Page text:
As there is a demand for the amino acid and its further pathway products, phenylalanine levels go down in COVID recovery phase patients as reported in a previous study, similarly to currently investigated Long COVID group versus convalescent comparison.
A slight change of acetoacetate could be an indicator of dietary habits changes or in combination with other statistically significant parameters could predict COVID-19 disease severity.
The study team was able to determine that correlations of creatine, glutamine, lysine, and 3-HB were stronger to the cytokine data in the Long COVID group and these metabolites can provide an insight which metabolic shifts could be persisting and represent a continuous risk to the patients’ health.
Recov and Long COVID patients showed very similar types of metabolic dysregulations.
The study findings identified some difference between the groups especially for the formate, acetate, creatinine, HDL-4 triglycerides and HDL-4 Apo-A1 apolipoprotein levels, however no significance level was achieved.
The study team also investigated a correlation between groups of Recov and LTCS. The findings therefore suggest a contrastingly higher role of creatine to IL-1b, INF-g, TNF-a (predominantly), IL-8/10/18 cytokines positive correlations among the LTCS individuals.
The study findings were similar to the previously reported association of mild/acute COVID-19 patients metabolomic analysis and its classification to the cytokine panel data.
The study findings also identified a Long COVID-specific positive correlation between HDL phospholipids and IL-1b, INF-g, IL-6, IL-12p70, IL-23/33. This evidence could be complemented with finding of HDL phospholipids among other NMR-defined lipoprotein variables in COVID-19 patients.
The study findings further identified an elevation of citrate and pyruvate in blood of the Long COVID patient group compared with HC. This is in line with another study which identified higher levels of pyruvic acid are accumulated in the bloodstream of COVID-19 patients and which could be used to prognose disease severity.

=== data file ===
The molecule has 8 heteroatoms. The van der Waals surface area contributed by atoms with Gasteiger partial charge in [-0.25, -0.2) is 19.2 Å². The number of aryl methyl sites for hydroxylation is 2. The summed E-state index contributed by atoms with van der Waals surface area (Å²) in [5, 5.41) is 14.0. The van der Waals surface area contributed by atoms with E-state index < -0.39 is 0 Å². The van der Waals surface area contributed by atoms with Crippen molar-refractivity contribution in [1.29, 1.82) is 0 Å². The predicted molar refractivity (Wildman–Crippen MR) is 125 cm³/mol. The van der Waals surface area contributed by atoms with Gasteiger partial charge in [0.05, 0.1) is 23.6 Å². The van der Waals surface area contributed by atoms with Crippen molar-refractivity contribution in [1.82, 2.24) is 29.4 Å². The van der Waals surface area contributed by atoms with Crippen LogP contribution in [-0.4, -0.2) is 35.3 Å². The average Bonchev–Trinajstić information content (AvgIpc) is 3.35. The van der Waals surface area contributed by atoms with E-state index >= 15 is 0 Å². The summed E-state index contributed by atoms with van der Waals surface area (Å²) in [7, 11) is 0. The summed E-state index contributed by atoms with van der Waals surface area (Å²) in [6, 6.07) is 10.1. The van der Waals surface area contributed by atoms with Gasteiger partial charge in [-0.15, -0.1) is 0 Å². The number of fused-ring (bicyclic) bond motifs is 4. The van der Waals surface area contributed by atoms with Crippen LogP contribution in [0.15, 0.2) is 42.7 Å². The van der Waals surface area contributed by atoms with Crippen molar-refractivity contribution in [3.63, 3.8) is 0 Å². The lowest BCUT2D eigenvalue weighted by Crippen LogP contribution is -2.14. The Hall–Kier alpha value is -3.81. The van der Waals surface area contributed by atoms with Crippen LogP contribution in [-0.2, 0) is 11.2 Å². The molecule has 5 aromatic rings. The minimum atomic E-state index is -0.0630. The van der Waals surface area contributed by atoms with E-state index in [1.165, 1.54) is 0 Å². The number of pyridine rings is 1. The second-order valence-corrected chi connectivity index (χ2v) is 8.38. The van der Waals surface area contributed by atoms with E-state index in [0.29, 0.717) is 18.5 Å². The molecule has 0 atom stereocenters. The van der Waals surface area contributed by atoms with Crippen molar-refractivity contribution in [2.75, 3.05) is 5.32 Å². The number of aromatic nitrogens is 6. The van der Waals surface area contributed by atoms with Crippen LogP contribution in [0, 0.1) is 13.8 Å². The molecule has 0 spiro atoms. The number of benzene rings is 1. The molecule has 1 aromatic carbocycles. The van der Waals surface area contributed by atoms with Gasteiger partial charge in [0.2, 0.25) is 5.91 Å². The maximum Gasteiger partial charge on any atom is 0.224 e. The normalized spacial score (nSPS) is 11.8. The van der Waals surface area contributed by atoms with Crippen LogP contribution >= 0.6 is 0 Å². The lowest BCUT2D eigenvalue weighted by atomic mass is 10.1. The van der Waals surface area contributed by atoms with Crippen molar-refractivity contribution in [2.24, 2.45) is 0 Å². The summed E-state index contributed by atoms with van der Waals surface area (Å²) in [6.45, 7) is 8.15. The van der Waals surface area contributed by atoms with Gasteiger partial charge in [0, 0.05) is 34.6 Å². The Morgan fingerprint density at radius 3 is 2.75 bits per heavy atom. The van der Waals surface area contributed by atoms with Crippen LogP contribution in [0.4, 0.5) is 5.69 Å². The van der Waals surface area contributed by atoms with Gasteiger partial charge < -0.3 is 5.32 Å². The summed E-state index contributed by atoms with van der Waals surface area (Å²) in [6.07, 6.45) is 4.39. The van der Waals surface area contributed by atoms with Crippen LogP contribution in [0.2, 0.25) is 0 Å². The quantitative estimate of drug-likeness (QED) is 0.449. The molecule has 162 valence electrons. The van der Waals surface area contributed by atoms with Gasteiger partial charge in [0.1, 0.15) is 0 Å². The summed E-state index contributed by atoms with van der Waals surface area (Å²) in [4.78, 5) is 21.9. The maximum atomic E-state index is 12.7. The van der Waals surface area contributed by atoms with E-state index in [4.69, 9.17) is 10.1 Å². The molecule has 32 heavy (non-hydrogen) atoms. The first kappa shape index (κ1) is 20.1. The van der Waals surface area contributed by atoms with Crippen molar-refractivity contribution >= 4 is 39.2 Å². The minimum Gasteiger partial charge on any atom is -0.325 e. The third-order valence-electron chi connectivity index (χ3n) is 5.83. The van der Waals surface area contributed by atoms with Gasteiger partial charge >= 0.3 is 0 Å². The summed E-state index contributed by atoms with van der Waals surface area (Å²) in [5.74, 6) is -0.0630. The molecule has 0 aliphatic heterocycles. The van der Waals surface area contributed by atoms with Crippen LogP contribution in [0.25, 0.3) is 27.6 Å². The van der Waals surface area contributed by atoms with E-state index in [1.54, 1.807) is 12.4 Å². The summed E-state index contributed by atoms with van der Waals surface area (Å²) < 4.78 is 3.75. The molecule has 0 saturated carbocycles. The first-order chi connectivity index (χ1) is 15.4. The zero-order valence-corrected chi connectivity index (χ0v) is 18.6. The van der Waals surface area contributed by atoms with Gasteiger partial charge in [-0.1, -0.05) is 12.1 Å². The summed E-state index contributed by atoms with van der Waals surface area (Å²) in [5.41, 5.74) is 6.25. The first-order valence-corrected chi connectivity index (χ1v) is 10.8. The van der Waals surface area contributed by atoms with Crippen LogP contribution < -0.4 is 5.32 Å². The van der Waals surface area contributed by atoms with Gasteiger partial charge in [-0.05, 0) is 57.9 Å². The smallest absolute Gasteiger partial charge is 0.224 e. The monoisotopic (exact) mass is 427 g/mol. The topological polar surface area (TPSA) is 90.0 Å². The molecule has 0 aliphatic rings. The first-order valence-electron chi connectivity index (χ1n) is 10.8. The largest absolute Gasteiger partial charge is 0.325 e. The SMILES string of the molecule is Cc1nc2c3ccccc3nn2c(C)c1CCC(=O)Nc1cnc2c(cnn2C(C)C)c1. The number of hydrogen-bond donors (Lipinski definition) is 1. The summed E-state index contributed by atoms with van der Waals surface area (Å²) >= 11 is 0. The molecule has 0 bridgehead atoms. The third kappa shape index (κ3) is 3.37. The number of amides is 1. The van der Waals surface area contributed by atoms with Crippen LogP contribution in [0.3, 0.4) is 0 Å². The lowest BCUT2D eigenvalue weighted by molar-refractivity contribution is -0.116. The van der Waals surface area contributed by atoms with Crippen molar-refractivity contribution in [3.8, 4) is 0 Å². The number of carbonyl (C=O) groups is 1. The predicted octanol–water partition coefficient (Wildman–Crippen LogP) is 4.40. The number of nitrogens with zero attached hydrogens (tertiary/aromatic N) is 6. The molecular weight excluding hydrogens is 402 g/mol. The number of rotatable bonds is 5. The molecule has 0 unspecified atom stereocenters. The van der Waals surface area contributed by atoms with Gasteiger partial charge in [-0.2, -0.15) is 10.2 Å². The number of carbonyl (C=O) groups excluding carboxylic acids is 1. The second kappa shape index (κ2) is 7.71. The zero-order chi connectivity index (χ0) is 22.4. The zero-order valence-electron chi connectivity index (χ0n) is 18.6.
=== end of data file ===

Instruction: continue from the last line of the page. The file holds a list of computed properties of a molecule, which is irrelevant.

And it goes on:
Also, higher levels of lactate in COVID-19 patients are an already established finding.
Hence the study team speculates that glycolysis/gluconeogenesis and Krebs cycle metabolic pathways will lead to the elevated consumption of glucose to produce citric acid into the blood plasma.
It is interesting to note that the citrate levels did not significantly correlate to any of the chemokine or cytokines as yet it was only connected to the gender factor. Therefore, gender based metabolic dysregulation could play an important role to understand the disease severity. This is especially important as certain Long COVID symptoms have been reported more for female or male patients.
Also, maintained triglycerides and other lipoproteins changes indicate that COVID-19 like features still exist in Long COVID patients when comparisons were made with HC.
Elevated apolipoproteins ratio B100 to A1 and overall blood triglycerides could be attributed to the disease group.
Though, in the current study, only triglycerides showed negative correlations to IFN-a2, IL-17A, and IL-23. IFN-alpha 2 is connected to the innate inflammatory reaction and this could portray the ongoing need of Long COVID patients to lower down SARS-CoV-2 induced dysregulation of innate immune system.
The study findings are prompting to speculate that a core change in cytokine levels as well as high number of triglycerides were in present in the bloodstream of Long COVID patients. This could be result of dysregulated innate immune response which could lead to a higher severity of COVID-19 like symptoms.
Similarly, an increase of COVID-19 severity is increased with diabetes and as a result of lowered amounts of HDL cholesterol in COVID-19 patients.
The study findings imply that HDL cholesterol (HDCH) is lowered in Long COVID together with correlating INF-g, IL-6, and IL-23.
In the past, it was identified that severe immunosuppression is key for the severity of COVID-19 rather than the cytokine storm.
Hence, it is plausible that lower level of lipids and inflammatory cytokines may be important for further disease symptoms in Long COVID patients.
Another likeliness of the Long COVID group to acute COVID-19 patients is noticed via lowered apolipoproteins A1 & A2 levels, among other close structures they had been lowered in ill subjects.
The study findings provide a large set of quantitative NMR data on metabolites and lipoproteins and inflammation parameters in LTCS patients and highlights that formate, acetate, creatinine, citrate, lactate, pyruvate, histidine, ornithine, HDL and total blood triglycerides, HDL apolipoproteins Apo-A1, IL-18, TNF-a, IL-23, IL-8, MCP-1 could be key parameters in the pathophysiology of maintained disease symptoms and even progression.
The study findings show novel insights into persisting altered blood metabolome, lipoproteome and inflammation parameters when comparing healthy controls with Long COVID individuals.